Annual Survey of Orange County 1987
Baldassare, Mark (2014), Annual Survey of Orange County 1987, Dataset, https://doi.org/10.7280/D1VC7H
This year, the Orange County Annual Survey highlights growth and its effects on the quality of local life. This topic moves to the forefront in 1987 and joins traffic congestion among the most discussed issues in the county. The sample size is 1,010 Orange County adult residents.
Online data analysis & additional documentation in Link below.
The Orange County Annual Survey was conducted by Mark Baldassare, a professor of social ecology at UC Irvine. For the survey, 1,010 -adult Orange County residents were interviewed by telephone Sept. 7 to 20. In Orange County, where more than 97 percent of households have telephones, this method of interview gives highly representative data.
Interviewing was conducted on weekend days and weekday nights using a random sample of listed and unlisted telephone numbers. These numbers were randomly generated by computer from a list of working blocks of telephone exchanges. Within a household, respondents were chosen for interview using the Troldahl-Carter method, which randomly selects a household member from a grid. The field work was conducted by the Center for Survey Research at UCI's Public Policy Research Organization. The telephone sample was generated by Pijacki and Associates of Shoreham, N.Y.
Each interview contained 91 questions and took an average of 20 minutes to complete. The surveys were designed in three stages over several months. In the first stage, UCI graduate students conducted focus group interviews on orange County topics with randomly selected adult residents. The second stage involved feedback on questions and topics from the Annual Survey's Advisory Committee and colleagues. The final stage involved extensive consultation with the Center for Survey Research staff, followed by pre-tests and final revisions of the questions.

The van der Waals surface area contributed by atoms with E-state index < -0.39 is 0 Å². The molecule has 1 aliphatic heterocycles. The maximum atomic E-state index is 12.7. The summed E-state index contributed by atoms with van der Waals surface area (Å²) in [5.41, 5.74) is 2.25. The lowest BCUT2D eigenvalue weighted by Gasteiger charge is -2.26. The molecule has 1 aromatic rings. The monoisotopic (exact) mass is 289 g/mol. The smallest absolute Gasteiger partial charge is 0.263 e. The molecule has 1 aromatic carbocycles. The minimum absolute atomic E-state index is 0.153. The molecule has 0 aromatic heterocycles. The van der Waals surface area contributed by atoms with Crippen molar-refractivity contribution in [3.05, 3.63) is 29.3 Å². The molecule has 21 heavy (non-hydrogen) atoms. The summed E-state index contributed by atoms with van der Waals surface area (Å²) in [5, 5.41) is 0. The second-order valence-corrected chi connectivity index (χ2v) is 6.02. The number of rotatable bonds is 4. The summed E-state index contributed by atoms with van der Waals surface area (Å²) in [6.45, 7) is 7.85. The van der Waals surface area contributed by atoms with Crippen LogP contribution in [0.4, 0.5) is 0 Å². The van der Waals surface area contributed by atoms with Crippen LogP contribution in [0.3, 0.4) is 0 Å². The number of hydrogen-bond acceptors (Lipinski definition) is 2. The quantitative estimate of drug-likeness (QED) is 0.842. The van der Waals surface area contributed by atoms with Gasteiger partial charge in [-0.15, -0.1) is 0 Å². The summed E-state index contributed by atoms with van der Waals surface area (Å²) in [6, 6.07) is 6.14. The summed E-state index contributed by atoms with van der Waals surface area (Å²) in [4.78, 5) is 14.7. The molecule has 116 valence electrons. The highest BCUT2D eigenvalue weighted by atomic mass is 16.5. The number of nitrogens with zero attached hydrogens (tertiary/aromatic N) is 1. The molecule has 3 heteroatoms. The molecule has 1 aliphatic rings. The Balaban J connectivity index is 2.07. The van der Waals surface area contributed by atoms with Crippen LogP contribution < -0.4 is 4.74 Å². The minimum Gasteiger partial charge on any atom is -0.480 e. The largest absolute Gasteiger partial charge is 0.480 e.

The interview began with questions about housing, consumer confidence and quality of life in Orange County. These were followed by questions on growth and traffic issues. Later in the interview, we turned to the topics of localism and charities. The conclusion of the survey was devoted to questions about work and commuting status, personal and household characteristics and party politics.
The survey also included questions dedicated to the concerns of three sponsors and UCI faculty. The questions on charity, mobility and commuting are discussed in thefindings section. The other questions are not part of the Orange County Annual Survey report. The survey's validity was checked by comparing the sample's characteristics to available information on Orange County's population. We compared the 1987 survey results to the 1980 Census, previous Annual Surveys and other recent polling data. Age, income and other demographic features of our sample were comparable with those noted in other studies. For data analyses, we statistically weighted the sample to represent the actual regional distribution of Orange County residents.
The sampling error for this survey is +/3 percent at the 95 percent confidence level. This means that 95 times out of 100 the results will be within 3 percentage points of what they would be if all adults in Orange County were interviewed. The sampling error for any subgroup would be larger. Sampling error is just one type of error to which surveys are subject. Results may also influenced by factors such as question wording, survey timing and interview design.
University of California, Irvine,
- This dataset is supplemented by http://data.lib.uci.edu/ocs/